Kadner: Video gambling growth equals nine casinos
By Phil Kadner email@example.com September 24, 2013 10:08PM
Video gambling is growing quickly across Illinois. | File photo
Updated: October 26, 2013 6:29AM
Video gambling has exploded in Illinois with suckers, I mean gamblers, dropping more than $175 million into the machines since they became legal a year ago in bars, restaurants, veterans halls and other establishments that sell liquor.
There now are 9,794 machines operating at 2,402 locations, according to the Illinois Gaming Board, which is the equivalent of adding nine casinos.
In January, there were 3,370 video gambling machines in operation statewide outside of casinos. By June, that number had grown to 7,920 and more than 1,800 have gone online since that time.
There are hundreds of other license applicants pending, according to the Gaming Board.
The amount of municipal tax revenue being raised, about $8 million since January throughout Illinois, may be one reason why communities such as Hazel Crest, which voted to ban video gambling, are reconsidering their decision.
Hazel Crest’s mayor has asked the village board to approve video gambling, and public hearings are planned next month to let residents have their say.
When the Legislature enacted the video gambling bill, its purpose was to give small businesses and veterans organizations an economic boost during hard times.
But an entirely new industry has emerged in recent months, video cafes, designed specifically to appeal to the gambler.
Although most of these offer food and alcoholic drinks, they’re marketed as places where suburbanites can lose their money in comfortable surroundings without being bothered by drunks.
Oak Lawn Mayor Sandra Bury is so concerned about the increase in video gambling in her village that she has asked the state senator from the area to introduce legislation that could limit the number of locations.
Oak Lawn appears to be the leader in the Southland in the number of sites with video gambling, having 18 locations and 83 video machines.
In August, gamblers lost $319,338 in the machines, producing $15,966 in tax revenue for Oak Lawn and $79,834 for the state.
Bury has said that while Oak Lawn can use the revenue, she’s concerned about her suburb growing more dependent on gambling in future years and its impact on the social fabric of the community.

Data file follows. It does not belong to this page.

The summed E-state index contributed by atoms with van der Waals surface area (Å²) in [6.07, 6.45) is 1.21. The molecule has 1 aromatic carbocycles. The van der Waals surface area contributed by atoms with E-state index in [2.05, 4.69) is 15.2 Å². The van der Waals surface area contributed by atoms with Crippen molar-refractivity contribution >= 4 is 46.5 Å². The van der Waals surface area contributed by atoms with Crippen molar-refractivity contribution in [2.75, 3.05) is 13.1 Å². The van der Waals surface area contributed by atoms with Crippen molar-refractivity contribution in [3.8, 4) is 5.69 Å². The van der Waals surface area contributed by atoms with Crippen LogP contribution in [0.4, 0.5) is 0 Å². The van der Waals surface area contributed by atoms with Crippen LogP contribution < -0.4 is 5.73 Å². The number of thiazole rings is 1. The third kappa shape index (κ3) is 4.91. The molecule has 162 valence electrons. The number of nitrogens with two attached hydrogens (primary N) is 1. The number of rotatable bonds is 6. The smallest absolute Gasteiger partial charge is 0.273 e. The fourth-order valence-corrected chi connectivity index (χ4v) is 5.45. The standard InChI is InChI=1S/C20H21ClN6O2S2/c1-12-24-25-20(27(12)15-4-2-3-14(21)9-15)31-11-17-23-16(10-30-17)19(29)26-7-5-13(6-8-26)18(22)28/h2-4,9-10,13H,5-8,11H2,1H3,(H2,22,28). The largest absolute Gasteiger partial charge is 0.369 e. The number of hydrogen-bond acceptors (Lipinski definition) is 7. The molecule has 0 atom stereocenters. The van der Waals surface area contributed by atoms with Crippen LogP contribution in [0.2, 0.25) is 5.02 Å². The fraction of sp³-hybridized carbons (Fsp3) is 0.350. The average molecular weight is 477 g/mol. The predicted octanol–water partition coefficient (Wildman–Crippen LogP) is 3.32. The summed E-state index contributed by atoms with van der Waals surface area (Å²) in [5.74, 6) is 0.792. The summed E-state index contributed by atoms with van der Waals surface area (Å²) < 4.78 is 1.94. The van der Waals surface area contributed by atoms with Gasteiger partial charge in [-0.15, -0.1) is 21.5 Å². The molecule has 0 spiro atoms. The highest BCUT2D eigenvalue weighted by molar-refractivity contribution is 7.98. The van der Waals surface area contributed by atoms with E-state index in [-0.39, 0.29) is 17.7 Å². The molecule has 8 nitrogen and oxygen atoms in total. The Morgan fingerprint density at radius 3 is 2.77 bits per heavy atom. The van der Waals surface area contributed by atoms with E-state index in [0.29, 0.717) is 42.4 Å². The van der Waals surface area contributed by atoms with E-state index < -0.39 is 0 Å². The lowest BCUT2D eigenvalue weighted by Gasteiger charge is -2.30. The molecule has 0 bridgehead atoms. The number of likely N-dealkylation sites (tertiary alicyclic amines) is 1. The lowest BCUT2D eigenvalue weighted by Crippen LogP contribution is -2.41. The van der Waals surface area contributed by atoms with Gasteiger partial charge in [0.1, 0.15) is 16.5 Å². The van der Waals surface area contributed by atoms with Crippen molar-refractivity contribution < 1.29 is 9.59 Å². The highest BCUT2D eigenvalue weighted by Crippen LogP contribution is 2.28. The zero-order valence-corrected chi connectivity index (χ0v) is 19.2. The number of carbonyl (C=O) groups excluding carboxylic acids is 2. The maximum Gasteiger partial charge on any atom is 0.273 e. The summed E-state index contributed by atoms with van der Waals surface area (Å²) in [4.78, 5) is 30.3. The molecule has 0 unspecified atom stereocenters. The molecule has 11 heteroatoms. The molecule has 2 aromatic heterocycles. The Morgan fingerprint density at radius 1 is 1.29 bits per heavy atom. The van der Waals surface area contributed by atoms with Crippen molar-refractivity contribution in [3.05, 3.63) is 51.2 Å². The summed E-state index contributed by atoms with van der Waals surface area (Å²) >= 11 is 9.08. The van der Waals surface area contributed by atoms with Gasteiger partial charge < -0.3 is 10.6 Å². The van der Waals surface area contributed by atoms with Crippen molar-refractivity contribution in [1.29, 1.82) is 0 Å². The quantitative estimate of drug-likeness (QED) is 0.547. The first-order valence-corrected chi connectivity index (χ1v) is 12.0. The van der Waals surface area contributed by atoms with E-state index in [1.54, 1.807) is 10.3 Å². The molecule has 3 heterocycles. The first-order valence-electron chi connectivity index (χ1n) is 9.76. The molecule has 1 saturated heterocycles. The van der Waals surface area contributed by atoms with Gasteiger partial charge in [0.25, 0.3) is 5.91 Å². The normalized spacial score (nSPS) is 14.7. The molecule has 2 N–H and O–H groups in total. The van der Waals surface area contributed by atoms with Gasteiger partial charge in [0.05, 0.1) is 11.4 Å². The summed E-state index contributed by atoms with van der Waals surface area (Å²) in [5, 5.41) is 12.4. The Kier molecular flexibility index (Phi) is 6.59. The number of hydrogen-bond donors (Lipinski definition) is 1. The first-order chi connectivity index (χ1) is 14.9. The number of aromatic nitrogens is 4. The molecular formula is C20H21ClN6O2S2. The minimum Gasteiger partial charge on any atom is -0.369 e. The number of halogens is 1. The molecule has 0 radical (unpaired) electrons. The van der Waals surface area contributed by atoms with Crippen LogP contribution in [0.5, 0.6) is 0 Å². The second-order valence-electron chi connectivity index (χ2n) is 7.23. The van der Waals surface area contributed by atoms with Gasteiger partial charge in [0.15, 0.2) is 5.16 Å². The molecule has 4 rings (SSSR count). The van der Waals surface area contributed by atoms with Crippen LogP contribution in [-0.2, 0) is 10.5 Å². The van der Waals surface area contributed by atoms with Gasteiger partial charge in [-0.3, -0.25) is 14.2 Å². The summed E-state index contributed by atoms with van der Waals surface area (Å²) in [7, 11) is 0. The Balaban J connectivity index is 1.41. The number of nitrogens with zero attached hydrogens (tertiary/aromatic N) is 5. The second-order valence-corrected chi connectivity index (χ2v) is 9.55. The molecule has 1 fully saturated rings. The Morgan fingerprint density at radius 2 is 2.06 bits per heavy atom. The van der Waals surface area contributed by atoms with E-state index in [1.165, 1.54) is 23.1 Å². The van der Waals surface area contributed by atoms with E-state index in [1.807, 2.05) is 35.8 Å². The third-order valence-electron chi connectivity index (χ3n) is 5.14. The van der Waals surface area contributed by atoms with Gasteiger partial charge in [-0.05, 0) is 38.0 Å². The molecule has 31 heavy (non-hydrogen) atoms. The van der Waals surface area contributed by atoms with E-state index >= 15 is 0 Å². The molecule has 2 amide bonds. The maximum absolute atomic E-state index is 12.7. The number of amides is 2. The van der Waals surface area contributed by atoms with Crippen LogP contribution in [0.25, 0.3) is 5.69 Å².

I’ve always been a free-market guy when it comes to legalized gambling. So long as the operations have no ties to organized crime and the machines pay off as advertised, I think they should be allowed to proliferate.
By limiting the number of casinos, all the state has done is give a small group of people a license to make lots of money.
Now, they have some competition in video gambling, and businesses in the suburbs are getting a piece of the action.
But the law of supply and demand is still being denied by elected officials, who seem to believe they can limit vice by tightly regulating it.
History has shown over and over again that merely creates a black market, a place where the criminal element can thrive and make a fortune, often resulting in violence.
The state of Illinois, in the meantime, has become addicted to gambling.
Our numbers game, the lottery, is a big business, and we have partners in other states. We have horse racing, off-track wagering and 10 casinos, in addition to all those video gambling machines,
And an effort has been underway for years in Springfield to increase the number of casinos to 15.
“We don’t need it,” say some folks, who don’t realize how badly we do.
“It’s just a few more casinos,” say others, who believe the revenue will help the state dig out of a multibillion-dollar financial hole it created by gambling with the nest egg of future retirees.
Calumet City has 12 locations that feature video gambling and 51 machines that generated $7,516 for the city in August.
Chicago Ridge, next to Oak Lawn, has 12 licensed locations with 55 machines, and people dropped $215,266 during August, generating $53,816 for the state in August and $10,763 for the village.
Oak Forest has 42 machines at nine sites, and gamblers lost $213,315 last month, resulting in $10,655 for the city. And in Blue Island, there are 16 gambling locations where gamblers lost $175,794 in August.
I can’t help wondering how many of the gamblers who put money into the video machines complain about their taxes.
I guess it’s one thing to be forced to pay taxes for roads, schools, public safety and tanks and missiles and another to voluntarily toss your money away.
In the meantime, poker, in which a player actually has some control over the odds, a game where skill can be a factor, remains illegal outside the casinos.
I guess nobody in the Legislature has a friend who wants to convert an abandoned storefront into a poker palace.
Why House Speaker Michael Madigan (D-Chicago), who had opposed casino expansion for years, suddenly embraced video gambling remains something of a mystery.
There are some who believe it had something to do with Joseph Berrios, the Cook County assessor and county Democratic chairman, who was a lobbyist for the Illinois Coin Operators Association.
But there’s no doubt that thousands of illegal gambling machines were available to bar patrons long before video gambling became legal.
You can find all the information about how much is being wagered on video gambling and at casinos at the Illinois Gaming Board’s website, www.igb.illinois.gov. Click on a box on the left side that reads “monthly reports” to find out how much money the casinos in your area are generating.
Under the law, just about every establishment that holds a liquor license can qualify for a video gambling license.
A town, once it approves video gambling, can only control the number of liquor licenses it allows.